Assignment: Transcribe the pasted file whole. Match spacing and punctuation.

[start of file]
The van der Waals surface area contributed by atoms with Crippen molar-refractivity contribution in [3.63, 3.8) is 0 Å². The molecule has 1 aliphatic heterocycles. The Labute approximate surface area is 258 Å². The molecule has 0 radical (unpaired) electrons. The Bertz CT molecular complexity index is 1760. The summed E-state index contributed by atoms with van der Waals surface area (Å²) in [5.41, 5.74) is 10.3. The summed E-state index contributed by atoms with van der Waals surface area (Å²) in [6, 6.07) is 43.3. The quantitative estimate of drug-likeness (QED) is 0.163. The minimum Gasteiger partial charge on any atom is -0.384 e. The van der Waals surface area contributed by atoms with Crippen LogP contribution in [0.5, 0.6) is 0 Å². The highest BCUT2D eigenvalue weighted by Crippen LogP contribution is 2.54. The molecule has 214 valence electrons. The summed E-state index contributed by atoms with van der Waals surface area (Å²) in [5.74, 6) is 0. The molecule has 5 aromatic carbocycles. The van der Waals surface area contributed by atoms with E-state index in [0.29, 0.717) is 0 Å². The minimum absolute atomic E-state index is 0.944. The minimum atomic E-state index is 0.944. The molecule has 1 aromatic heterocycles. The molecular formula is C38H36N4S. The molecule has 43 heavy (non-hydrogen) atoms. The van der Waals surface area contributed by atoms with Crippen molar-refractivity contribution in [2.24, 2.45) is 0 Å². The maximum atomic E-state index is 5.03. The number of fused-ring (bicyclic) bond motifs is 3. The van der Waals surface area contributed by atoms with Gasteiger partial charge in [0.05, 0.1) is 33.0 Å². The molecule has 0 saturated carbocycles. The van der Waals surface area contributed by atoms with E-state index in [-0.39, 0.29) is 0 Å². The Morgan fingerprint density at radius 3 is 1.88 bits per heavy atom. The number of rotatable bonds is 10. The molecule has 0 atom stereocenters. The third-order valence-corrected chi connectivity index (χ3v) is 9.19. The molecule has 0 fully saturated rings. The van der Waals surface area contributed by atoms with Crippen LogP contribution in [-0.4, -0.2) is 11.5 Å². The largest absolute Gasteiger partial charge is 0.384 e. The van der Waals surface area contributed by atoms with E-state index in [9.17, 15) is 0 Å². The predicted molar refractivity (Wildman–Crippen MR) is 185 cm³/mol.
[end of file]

The van der Waals surface area contributed by atoms with Crippen molar-refractivity contribution in [3.63, 3.8) is 0 Å². The molecule has 1 aliphatic heterocycles. The Labute approximate surface area is 258 Å². The molecule has 0 radical (unpaired) electrons. The Bertz CT molecular complexity index is 1760. The summed E-state index contributed by atoms with van der Waals surface area (Å²) in [5.41, 5.74) is 10.3. The summed E-state index contributed by atoms with van der Waals surface area (Å²) in [6, 6.07) is 43.3. The quantitative estimate of drug-likeness (QED) is 0.163. The minimum Gasteiger partial charge on any atom is -0.384 e. The van der Waals surface area contributed by atoms with Crippen LogP contribution in [0.5, 0.6) is 0 Å². The highest BCUT2D eigenvalue weighted by Crippen LogP contribution is 2.54. The molecule has 214 valence electrons. The summed E-state index contributed by atoms with van der Waals surface area (Å²) in [5.74, 6) is 0. The molecule has 5 aromatic carbocycles. The van der Waals surface area contributed by atoms with E-state index in [0.29, 0.717) is 0 Å². The minimum absolute atomic E-state index is 0.944. The minimum atomic E-state index is 0.944. The molecule has 1 aromatic heterocycles. The molecular formula is C38H36N4S. The molecule has 43 heavy (non-hydrogen) atoms. The van der Waals surface area contributed by atoms with Crippen molar-refractivity contribution in [2.24, 2.45) is 0 Å². The maximum atomic E-state index is 5.03. The number of fused-ring (bicyclic) bond motifs is 3. The van der Waals surface area contributed by atoms with Gasteiger partial charge in [0.05, 0.1) is 33.0 Å². The molecule has 0 saturated carbocycles. The van der Waals surface area contributed by atoms with E-state index in [-0.39, 0.29) is 0 Å². The Morgan fingerprint density at radius 3 is 1.88 bits per heavy atom. The number of rotatable bonds is 10. The molecule has 0 atom stereocenters. The third-order valence-corrected chi connectivity index (χ3v) is 9.19. The molecule has 0 fully saturated rings. The van der Waals surface area contributed by atoms with Crippen LogP contribution in [-0.4, -0.2) is 11.5 Å². The largest absolute Gasteiger partial charge is 0.384 e. The van der Waals surface area contributed by atoms with E-state index in [9.17, 15) is 0 Å². The predicted molar refractivity (Wildman–Crippen MR) is 185 cm³/mol.